This week, in Martinez v. New Deal Independent School District, No. 19-50603, 2020 WL 536253, at *2 (5th Cir. Feb. 3, 2020), the Fifth Circuit Court of Appeals upheld the dismissal of an equal protection claim stemming from a student’s disqualification from sports based on a UIL rule violation. Plaintiff Xavier Martinez filed suit under 42 U.S.C. § 1983 against New Deal Independent School District (New Deal ISD) on behalf of his son, N.M., alleging that the district denied him equal protection under the law.
The suit claimed that after N.M. transferred to a new school in New Deal ISD in the middle of his sophomore year, New Deal filled out a Previous Athletic Participation form (PAPF) for submission to the University Interscholastic League (UIL) stating its belief that N.M. was transferring to the school for athletic purposes. The PAPF triggered a process that eventually resulted in N.M. being ineligible to participate in varsity sports at the school for one year.
The suit alleged that New Deal ISD did not do the same for two other similarly-situated students who had also transferred to the same school and, thus, the district violated N.M.’s rights under the Equal Protection Clause of the United States Constitution. The district court dismissed the suit for failure to state a claim. Martinez appealed to the Fifth Circuit Court of Appeals
To state a “class of one” claim under the Equal Protection Clause, the plaintiff must allege that: (1) the defendant intentionally treated plaintiff differently from others similarly-situated, and (2) the defendant lacked a rational basis for the difference in treatment. Martinez maintained that N.M. was treated differently than the two other students and that no rational basis existed for the disparate treatment.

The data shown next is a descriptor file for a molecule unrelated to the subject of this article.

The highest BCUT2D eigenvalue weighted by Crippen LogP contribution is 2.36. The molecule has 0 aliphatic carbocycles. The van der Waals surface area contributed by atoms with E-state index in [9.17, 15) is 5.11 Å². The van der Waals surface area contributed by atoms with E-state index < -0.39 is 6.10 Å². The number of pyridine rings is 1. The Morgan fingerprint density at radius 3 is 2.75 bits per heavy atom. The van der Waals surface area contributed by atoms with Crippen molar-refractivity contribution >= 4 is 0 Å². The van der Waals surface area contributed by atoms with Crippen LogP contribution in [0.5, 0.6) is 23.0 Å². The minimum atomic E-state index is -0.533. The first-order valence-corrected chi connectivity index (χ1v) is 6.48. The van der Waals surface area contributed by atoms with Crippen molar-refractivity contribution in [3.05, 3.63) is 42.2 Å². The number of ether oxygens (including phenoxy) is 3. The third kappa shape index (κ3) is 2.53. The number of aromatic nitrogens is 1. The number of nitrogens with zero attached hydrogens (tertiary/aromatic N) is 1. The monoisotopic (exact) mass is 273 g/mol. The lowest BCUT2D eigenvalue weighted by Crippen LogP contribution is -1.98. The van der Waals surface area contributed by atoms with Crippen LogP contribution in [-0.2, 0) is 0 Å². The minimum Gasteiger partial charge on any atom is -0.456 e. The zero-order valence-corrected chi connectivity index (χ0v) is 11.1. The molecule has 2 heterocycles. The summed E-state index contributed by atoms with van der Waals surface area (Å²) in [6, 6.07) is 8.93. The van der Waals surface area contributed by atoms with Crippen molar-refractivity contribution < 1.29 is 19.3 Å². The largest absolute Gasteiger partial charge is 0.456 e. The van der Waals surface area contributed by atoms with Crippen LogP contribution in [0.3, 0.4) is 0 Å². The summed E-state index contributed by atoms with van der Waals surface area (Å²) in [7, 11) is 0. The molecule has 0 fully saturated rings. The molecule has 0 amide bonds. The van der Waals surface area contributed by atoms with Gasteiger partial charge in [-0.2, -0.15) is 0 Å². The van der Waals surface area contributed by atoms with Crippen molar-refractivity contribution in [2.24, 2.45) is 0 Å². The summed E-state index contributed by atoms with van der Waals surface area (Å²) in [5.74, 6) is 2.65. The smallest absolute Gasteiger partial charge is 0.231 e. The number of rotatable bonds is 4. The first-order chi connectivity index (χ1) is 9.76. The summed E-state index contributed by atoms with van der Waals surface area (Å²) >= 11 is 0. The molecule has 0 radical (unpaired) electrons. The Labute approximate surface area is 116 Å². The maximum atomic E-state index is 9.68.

The Court first concluded that the other two students were not similarly-situated to N.M. The Court observed that whether a person is similarly situated to others is “case-specific” and requires courts to consider the full variety of factors that an objectively reasonable decision-maker would have found relevant in making the challenged decision.
The facts demonstrated that N.M. transferred to New Deal in the middle of his sophomore year, whereas the other two students transferred at the beginning of their sophomore year. One of the other students transferred when his family moved to that district, whereas N.M. transferred there after roughly two years of living in the school district. With respect to the other student, the facts showed that he was denied permission to continue attending New Deal after moving, which suggested that he transferred out of necessity rather than for athletic reasons.
According to the Court, even if N.M. was similarly-situated to the other two students, Martinez failed to allege sufficient facts showing that New Deal had no “rational basis” for its differing action. A rational basis for the school’s decision was its belief, based on its knowledge of N.M. and his circumstances, that he transferred for athletic purposes. Even if erroneous, this belief would provide a rational basis for New Deal’s decision. The court of appeals upheld the dismissal of the lawsuit.